"Mines, how discovered"
Proofs of the gradual Elevation of the Cordillera
Effect of Snow on Rocks
Geological Structure of the two main Ranges
Their distinct Origin and Upheaval
Probable change of Climate
River-bed arched by an Earthquake
Cold Gales of Wind
Noises from a Hill
Nitrate of Soda
"Ruins of Callao, overthrown by an Earthquake"
"Elevated Shells on San Lorenzo, their decomposition "
Plain with embedded Shells and fragments of Pottery
Antiquity of the Indian Race
The whole Group Volcanic
Number of Craters
Colony at Charles Island
Salt-lake in Crater
Natural History of the Group
"Ornithology, curious Finches"
"Great Tortoises, habits of"
"Marine Lizard, feeds on Sea-weed"
"Terrestrial Lizard, burrowing habits, herbivorous"
Importance of Reptiles in the Archipelago
"Fish, Shells, Insects"
American Type of Organization
Differences in the Species or Races on different Islands
Tameness of the Birds
"Fear of Man, an acquired Instinct"
Pass through the Low Archipelago
Vegetation on the Mountains
View of Eimeo
Excursion into the Interior
Succession of Waterfalls
Number of wild useful Plants
Temperance of the Inhabitants
Their moral state
Bay of Islands
Excursion to Waimate
English Weeds now run wild
Funeral of a New Zealand Woman
Sail for Australia
Excursion to Bathurst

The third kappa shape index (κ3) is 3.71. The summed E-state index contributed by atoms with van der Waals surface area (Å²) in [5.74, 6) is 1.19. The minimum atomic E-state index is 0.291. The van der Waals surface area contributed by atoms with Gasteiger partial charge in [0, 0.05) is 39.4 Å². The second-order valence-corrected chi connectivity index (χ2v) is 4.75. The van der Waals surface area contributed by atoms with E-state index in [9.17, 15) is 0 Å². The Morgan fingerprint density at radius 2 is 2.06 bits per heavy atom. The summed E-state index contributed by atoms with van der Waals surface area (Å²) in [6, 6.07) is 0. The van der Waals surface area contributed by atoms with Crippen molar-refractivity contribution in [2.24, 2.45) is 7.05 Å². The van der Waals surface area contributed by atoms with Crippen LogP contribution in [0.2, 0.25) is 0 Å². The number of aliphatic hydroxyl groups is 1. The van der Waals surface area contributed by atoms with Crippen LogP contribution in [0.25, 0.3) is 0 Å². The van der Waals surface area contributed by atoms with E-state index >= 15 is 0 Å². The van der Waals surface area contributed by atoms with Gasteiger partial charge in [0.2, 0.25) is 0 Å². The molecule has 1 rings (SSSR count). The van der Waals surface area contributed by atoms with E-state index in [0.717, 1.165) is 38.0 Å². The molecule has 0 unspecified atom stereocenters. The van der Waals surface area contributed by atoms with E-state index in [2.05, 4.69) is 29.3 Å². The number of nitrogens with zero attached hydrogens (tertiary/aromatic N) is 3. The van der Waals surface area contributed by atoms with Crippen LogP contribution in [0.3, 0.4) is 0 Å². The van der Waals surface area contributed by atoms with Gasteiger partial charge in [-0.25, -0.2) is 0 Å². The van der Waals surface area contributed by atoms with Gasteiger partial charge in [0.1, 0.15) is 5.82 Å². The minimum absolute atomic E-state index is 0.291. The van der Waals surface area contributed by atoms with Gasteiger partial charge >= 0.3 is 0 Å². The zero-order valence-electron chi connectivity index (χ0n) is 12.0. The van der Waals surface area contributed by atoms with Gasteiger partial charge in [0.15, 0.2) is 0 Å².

Aspect of the Woods
Party of Natives
Gradual extinction of the Aborigines
Infection generated by associated Men in health
View of the grand gulf-like Valleys
Their origin and formation
"Bathurst, general civility of the Lower Orders"
State of Society
Van Diemen's Land
Aborigines all banished
King George's Sound
Cheerless Aspect of the Country
"Bald Head, calcareous casts of branches of Trees"
Party of Natives
Transport of Seeds
Birds and Insects
Ebbing and flowing Springs
Fields of dead Coral
Stone transported in the roots of Trees
"Lagoon Islands, or Atolls"
Depth at which reef-building Corals can live
Vast Areas interspersed with low Coral Islands
Subsidence of their foundations
"Conversion of Fringing Reefs into Barrier Reefs, and into Atolls"
Evidence of changes in Level
Breaches in Barrier Reefs
Areas of subsidence and elevation
Distribution of Volcanoes
"Subsidence slow, and vast in amount"
"Mauritius, beautiful appearance of"
Great crateriform ring of Mountains
History of the changes in the Vegetation
Cause of the extinction of Land-shells
Variation in the imported Rats
Beds of Infusoria
Splendour of Tropical Scenery
Return to England
Retrospect on our Voyage
What Our Readers Are Saying